The Five Most Bizarre Moments of the 2013 NRA Convention
You expect to see fear-based rhetoric with the best of them -- you count on hearing the murmurs of confiscation and tyranny, of the misguided concept that the only way to keep a government at bay is the 9mm wedged into your wife's bra. (As Glenn Beck alluded to over the weekend, the only thing -- the only thing! -- keeping your wife or sister from rape is a gun. The only thing.) You expect to be filled with the sort of nationalism that would make Hirohito proud. You expect to question the future of this nation and your place in it.
But there are, fortunately, some things that escape expectation. There are aspects and people and moments that make you realize there's still a bit of variation among those who attend and in the ends they all carry with them. A list can't capture anywhere near the bizarreness of it all, but, well, we'll give it a shot:
5. In order to warm up the crowd before Glenn Beck's "Stand and Fight Rally" -- the one in which he insisted the only thing preventing mass rape was a Glock -- the NRA elected to have a seven-piece band from Dallas perform. Six guitars and a drummer. The setup, following the hour of Springsteen and Petty and Mellencamp we'd heard over the radio system, was as Americana as you could find.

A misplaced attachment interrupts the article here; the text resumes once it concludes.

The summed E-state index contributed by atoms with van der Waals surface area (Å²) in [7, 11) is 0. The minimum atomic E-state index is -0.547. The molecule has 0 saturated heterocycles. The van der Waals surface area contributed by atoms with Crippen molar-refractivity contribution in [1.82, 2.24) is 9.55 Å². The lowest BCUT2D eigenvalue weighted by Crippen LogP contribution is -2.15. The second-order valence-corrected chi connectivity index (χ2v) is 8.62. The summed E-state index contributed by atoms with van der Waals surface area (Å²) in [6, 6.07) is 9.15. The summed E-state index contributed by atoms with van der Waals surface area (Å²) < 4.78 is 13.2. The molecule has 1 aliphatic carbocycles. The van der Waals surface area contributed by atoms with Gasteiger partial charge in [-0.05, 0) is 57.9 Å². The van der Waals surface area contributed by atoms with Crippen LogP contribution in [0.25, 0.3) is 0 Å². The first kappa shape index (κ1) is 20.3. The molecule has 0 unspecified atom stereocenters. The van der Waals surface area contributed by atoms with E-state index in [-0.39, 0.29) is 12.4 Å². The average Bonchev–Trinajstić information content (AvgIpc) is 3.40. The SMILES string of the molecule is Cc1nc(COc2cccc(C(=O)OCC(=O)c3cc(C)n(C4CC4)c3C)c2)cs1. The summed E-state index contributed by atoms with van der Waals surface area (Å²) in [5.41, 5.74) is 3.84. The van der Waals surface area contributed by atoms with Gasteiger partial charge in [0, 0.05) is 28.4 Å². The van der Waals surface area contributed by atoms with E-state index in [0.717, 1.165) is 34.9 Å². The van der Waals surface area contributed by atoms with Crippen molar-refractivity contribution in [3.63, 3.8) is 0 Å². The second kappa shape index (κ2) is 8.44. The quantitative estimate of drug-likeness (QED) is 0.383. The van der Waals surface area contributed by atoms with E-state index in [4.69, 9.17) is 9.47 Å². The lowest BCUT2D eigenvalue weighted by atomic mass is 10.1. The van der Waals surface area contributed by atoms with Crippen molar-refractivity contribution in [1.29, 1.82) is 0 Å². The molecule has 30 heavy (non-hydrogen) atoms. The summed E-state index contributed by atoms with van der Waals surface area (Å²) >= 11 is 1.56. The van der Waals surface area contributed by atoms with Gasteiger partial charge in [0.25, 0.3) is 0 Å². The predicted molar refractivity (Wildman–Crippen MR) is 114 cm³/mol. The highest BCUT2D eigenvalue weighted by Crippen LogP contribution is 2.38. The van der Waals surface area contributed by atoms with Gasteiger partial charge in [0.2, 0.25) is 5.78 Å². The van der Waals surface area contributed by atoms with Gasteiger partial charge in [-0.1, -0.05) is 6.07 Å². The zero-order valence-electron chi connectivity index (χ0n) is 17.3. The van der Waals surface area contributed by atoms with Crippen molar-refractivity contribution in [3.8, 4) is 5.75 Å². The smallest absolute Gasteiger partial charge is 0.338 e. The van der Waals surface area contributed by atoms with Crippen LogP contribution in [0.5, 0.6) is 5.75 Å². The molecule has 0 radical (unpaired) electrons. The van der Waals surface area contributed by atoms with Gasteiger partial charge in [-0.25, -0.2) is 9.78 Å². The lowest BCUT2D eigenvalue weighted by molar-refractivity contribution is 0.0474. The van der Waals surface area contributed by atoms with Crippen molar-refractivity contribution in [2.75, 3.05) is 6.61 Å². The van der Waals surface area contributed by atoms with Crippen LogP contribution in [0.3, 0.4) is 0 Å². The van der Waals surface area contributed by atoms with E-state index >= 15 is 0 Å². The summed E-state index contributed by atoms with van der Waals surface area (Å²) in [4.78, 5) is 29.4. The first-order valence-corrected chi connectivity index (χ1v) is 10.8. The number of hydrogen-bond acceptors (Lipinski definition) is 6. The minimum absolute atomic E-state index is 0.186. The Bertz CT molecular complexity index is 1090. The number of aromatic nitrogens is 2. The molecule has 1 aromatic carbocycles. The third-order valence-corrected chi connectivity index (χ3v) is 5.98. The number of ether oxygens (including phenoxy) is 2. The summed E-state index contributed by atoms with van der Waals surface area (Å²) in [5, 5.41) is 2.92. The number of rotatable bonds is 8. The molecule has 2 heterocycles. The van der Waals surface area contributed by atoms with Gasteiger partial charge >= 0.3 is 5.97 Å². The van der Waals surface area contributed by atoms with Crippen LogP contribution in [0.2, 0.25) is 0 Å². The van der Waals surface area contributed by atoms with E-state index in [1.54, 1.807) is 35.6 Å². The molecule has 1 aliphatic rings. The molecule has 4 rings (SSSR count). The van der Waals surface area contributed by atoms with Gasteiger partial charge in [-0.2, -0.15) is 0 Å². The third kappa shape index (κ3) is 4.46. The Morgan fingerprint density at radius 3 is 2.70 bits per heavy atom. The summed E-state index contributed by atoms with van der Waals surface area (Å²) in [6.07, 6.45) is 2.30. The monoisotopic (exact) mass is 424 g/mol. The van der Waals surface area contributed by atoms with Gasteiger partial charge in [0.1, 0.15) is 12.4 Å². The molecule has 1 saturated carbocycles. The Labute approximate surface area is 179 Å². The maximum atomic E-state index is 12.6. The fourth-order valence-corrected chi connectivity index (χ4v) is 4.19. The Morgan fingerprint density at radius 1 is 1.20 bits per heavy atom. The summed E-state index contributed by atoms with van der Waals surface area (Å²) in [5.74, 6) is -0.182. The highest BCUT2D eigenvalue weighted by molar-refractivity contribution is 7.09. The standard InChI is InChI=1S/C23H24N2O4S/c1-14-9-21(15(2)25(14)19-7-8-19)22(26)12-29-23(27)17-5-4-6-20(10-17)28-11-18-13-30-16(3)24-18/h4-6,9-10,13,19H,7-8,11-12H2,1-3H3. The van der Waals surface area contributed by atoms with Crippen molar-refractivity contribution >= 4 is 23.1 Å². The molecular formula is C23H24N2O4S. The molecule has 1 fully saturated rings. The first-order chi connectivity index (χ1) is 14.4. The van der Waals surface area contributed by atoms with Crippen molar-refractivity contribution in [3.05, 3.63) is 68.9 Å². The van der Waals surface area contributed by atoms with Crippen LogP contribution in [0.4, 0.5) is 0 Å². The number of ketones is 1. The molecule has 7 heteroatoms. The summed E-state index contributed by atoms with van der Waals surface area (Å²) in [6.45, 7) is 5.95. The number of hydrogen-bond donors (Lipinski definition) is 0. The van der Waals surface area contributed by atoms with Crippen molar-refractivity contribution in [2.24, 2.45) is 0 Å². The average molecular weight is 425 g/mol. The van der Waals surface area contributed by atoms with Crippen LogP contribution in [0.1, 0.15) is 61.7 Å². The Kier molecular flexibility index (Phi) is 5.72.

And then the band began playing. "Now, I hate to use the word 'opera' at an event like this, but I want you guys to know that this is actually from a pretty badass opera -- bad guys, love triangles, all the stuff you guys love on the TV," says one of the many guitarists. A member of the 15,000-strong audience hollers in response. The vocalist laughed: "All right, an opera fan! And now, Carmen!"
And so began a classic rock version of the iconic opera's score. The crowd shuffled in their seats, trying to figure out where the American music had gone. And they kept shuffling, as the band proceeded to find time to play some Bach, some Mozart, some Beethoven. The closest we got was Dvorak, with a rendition of certain music he'd composed in America. Other than that, though: nothin'. Nothing but classic(al) rock the entire time through. Not sure whose idea it was, but here's assuming the musical set will be a bit different in Indianapolis next year.